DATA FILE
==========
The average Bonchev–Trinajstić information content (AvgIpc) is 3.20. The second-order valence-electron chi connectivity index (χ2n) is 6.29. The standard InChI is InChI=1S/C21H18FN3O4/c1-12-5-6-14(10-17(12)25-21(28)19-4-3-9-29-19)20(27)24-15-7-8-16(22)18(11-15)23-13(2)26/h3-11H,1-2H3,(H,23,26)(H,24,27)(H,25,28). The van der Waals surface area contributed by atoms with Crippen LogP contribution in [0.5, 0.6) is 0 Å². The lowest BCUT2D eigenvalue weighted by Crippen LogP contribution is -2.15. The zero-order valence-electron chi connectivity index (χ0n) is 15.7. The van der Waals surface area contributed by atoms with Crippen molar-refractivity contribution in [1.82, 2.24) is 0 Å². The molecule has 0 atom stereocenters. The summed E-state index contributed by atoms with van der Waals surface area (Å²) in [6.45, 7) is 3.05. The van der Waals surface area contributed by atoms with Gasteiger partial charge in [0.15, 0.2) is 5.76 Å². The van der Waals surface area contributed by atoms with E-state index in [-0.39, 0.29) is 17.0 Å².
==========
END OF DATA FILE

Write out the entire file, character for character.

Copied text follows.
The average Bonchev–Trinajstić information content (AvgIpc) is 3.20. The second-order valence-electron chi connectivity index (χ2n) is 6.29. The standard InChI is InChI=1S/C21H18FN3O4/c1-12-5-6-14(10-17(12)25-21(28)19-4-3-9-29-19)20(27)24-15-7-8-16(22)18(11-15)23-13(2)26/h3-11H,1-2H3,(H,23,26)(H,24,27)(H,25,28). The van der Waals surface area contributed by atoms with Crippen LogP contribution in [0.5, 0.6) is 0 Å². The lowest BCUT2D eigenvalue weighted by Crippen LogP contribution is -2.15. The zero-order valence-electron chi connectivity index (χ0n) is 15.7. The van der Waals surface area contributed by atoms with Crippen molar-refractivity contribution in [1.82, 2.24) is 0 Å². The molecule has 0 atom stereocenters. The summed E-state index contributed by atoms with van der Waals surface area (Å²) in [6.45, 7) is 3.05. The van der Waals surface area contributed by atoms with Gasteiger partial charge in [0.15, 0.2) is 5.76 Å². The van der Waals surface area contributed by atoms with E-state index in [-0.39, 0.29) is 17.0 Å².